If transgenes are detected, Williams says, North Dakota State could produce new foundation stocks from breeder seed (assuming it isn’t already contaminated) or take, say, 100 randomly selected seed samples from the foundation plots, test them, and, if they are free of GMOs, use that seed to produce another foundation crop. Kendall Lamkey, the corn breeder from Iowa State, says either of those strategies could work, but he doubts either would be employed for contamination with GMOs that are already approved—like Roundup Ready soybeans.

In fact, last autumn two lots of North Dakota State foundation seed stocks for Natto soybeans, a non-GMO variety, were found to be contaminated with Roundup Ready genes. Williams says the contamination occurred in the winter of 2000 when the seeds were sent down to Chile. (In the winter, breeder seed and foundation seed stocks are typically sent to nurseries in warmer climates.) The contamination wasn’t discovered until after the seed was brought back and grown out at a North Dakota State seed farm—and then not until after some of the seed had been distributed to growers of registered and certified seed, who sell to organic and other farmers.

Theresa Podoll says that the university had promised that any foundation seed stocks found to be contaminated with GMOs would be destroyed. But in November, Williams told North Dakota’s Grand Forks Herald that since Roundup Ready soybeans are “not regulated”—that is, they are approved for human consumption—“small amounts of it, or tolerances of amounts, are allowed in most markets.”

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But GMOs are not allowed in organic food. The widespread transgenic contamination of organic crops threatens the very existence of organic grain producers throughout the Midwest, a situation that speaks volumes about mainstream agriculture’s deep-seated bias against non-industrial farming systems. In The Last Harvest, Paul Raeburn writes that for decades, organic farming was “dismissed as the work of zealots,” and that USDA scientists—many of whom are stationed at land grant universities—historically looked upon organic production systems as “gardening” and “irrelevant to modern agriculture.”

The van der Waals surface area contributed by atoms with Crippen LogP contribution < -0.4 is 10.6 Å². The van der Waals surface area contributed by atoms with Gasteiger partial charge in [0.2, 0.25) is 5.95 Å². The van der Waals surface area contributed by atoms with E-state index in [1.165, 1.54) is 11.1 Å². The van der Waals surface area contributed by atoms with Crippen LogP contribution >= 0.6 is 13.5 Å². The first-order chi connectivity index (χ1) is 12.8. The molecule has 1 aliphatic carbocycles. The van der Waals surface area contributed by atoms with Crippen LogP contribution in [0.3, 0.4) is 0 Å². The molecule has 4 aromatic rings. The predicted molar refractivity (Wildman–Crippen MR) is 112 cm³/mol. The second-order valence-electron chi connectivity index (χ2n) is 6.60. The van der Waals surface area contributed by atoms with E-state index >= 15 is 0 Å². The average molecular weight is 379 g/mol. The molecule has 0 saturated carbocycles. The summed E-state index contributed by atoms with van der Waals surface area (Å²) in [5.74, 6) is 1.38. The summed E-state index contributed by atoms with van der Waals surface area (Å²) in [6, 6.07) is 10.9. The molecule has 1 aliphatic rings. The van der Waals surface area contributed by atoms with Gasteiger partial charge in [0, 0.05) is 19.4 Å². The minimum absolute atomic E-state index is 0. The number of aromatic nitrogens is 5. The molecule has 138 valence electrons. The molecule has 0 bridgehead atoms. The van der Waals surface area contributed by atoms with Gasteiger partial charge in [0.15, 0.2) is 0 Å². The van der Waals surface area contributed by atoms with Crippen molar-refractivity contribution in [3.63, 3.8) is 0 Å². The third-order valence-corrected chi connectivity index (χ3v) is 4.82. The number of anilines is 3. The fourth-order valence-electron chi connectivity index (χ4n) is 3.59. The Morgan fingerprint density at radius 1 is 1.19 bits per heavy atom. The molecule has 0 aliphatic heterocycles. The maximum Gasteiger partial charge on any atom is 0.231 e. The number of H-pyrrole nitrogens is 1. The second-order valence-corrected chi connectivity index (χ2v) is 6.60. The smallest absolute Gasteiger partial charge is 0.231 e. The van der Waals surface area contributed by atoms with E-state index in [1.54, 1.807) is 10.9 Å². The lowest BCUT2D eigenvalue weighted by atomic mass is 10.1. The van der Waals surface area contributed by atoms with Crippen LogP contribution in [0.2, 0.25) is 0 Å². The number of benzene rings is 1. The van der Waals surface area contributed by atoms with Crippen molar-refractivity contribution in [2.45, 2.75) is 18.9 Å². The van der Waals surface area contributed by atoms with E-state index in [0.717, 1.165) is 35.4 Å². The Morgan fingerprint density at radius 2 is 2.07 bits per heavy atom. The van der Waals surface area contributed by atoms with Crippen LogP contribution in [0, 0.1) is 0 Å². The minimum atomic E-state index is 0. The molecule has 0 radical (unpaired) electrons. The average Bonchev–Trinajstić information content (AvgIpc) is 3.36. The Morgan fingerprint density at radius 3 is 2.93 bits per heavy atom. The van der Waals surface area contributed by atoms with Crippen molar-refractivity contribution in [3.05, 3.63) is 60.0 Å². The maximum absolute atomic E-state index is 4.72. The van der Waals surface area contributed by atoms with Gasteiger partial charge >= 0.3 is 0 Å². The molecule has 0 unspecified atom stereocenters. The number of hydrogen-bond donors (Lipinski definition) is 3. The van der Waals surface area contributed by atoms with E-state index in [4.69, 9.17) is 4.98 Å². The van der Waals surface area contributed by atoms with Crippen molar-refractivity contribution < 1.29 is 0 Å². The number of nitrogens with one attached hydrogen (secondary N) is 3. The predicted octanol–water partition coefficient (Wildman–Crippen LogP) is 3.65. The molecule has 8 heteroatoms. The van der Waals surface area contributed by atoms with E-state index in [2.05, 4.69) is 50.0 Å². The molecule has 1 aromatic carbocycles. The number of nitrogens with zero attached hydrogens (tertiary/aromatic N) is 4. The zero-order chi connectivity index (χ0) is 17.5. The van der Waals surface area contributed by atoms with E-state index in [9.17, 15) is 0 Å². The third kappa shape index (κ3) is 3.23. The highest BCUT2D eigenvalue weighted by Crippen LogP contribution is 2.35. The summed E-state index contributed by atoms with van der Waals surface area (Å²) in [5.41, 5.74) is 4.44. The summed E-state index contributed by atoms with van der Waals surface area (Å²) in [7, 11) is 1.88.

By contrast, industrial agriculture has enjoyed enormous benefits. These included the close working relationships between the land-grant universities and agribusiness corporations like Monsanto, massive public subsidies for commodity crops, and weak environmental and public health laws that permit widespread pollution of air, water, soil and food with chemicals and fertilizers used in industrial agriculture.

Despite the uneven playing field, the success of organic farming has made it impossible to ignore. With consistent growth in retail sales of 20 percent a year since 1990, organics are the fastest-growing sector in the food industry. When given a choice, increasing numbers of people show with their purchases that they want their food produced in an environmentally friendly manner. Food manufacturers have taken notice, and large conglomerates now own the major organic food companies.

Still, GMO contamination is reaching crisis portions in the organic-farming community. “Organic producers can no longer produce organic corn,” says NPSAS president Janet Jacobson, an organic farmer in North Dakota’s northeast corner. “I don’t know any organic farmers that can grow canola, because there’s so much GMO canola around. There are also organic farmers who have had soybeans rejected because they were contaminated with GMOs.”

Transgenic contamination is now so rampant that the FDA prohibits organic food manufacturers from labeling their products “GMO-free.”